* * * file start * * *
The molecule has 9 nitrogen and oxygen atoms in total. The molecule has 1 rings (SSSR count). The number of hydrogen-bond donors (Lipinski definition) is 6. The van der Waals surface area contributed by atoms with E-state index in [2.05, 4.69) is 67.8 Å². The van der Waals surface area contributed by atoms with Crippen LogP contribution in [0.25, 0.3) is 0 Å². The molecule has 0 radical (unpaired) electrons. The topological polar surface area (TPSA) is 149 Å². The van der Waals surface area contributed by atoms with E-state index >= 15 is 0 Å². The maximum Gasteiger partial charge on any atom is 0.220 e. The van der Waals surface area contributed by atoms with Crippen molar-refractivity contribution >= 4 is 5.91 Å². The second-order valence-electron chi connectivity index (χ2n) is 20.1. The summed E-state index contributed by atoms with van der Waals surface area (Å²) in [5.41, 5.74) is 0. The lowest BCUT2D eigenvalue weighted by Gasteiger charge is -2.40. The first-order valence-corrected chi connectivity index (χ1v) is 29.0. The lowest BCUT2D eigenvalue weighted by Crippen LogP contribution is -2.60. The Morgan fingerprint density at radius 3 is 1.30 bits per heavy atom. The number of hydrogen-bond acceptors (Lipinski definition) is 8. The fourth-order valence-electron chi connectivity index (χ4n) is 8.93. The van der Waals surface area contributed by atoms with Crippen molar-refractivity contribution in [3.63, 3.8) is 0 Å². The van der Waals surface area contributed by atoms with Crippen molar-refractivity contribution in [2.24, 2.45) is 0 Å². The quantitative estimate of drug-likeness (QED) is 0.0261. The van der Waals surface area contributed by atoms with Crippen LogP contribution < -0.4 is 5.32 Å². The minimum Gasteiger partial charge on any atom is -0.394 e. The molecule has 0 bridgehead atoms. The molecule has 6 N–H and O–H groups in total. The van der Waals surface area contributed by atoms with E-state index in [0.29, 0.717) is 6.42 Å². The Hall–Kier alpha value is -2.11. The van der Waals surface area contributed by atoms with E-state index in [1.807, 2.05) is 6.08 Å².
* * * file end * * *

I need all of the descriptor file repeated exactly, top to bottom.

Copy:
The molecule has 9 nitrogen and oxygen atoms in total. The molecule has 1 rings (SSSR count). The number of hydrogen-bond donors (Lipinski definition) is 6. The van der Waals surface area contributed by atoms with E-state index in [2.05, 4.69) is 67.8 Å². The van der Waals surface area contributed by atoms with Crippen LogP contribution in [0.25, 0.3) is 0 Å². The molecule has 0 radical (unpaired) electrons. The topological polar surface area (TPSA) is 149 Å². The van der Waals surface area contributed by atoms with E-state index >= 15 is 0 Å². The maximum Gasteiger partial charge on any atom is 0.220 e. The van der Waals surface area contributed by atoms with Crippen molar-refractivity contribution >= 4 is 5.91 Å². The second-order valence-electron chi connectivity index (χ2n) is 20.1. The summed E-state index contributed by atoms with van der Waals surface area (Å²) in [5.41, 5.74) is 0. The lowest BCUT2D eigenvalue weighted by Gasteiger charge is -2.40. The first-order valence-corrected chi connectivity index (χ1v) is 29.0. The lowest BCUT2D eigenvalue weighted by Crippen LogP contribution is -2.60. The Morgan fingerprint density at radius 3 is 1.30 bits per heavy atom. The number of hydrogen-bond acceptors (Lipinski definition) is 8. The fourth-order valence-electron chi connectivity index (χ4n) is 8.93. The van der Waals surface area contributed by atoms with Crippen molar-refractivity contribution in [3.63, 3.8) is 0 Å². The van der Waals surface area contributed by atoms with Crippen molar-refractivity contribution in [2.24, 2.45) is 0 Å². The quantitative estimate of drug-likeness (QED) is 0.0261. The van der Waals surface area contributed by atoms with Crippen LogP contribution < -0.4 is 5.32 Å². The minimum Gasteiger partial charge on any atom is -0.394 e. The molecule has 0 bridgehead atoms. The molecule has 6 N–H and O–H groups in total. The van der Waals surface area contributed by atoms with E-state index in [0.29, 0.717) is 6.42 Å². The Hall–Kier alpha value is -2.11. The van der Waals surface area contributed by atoms with E-state index in [1.807, 2.05) is 6.08 Å².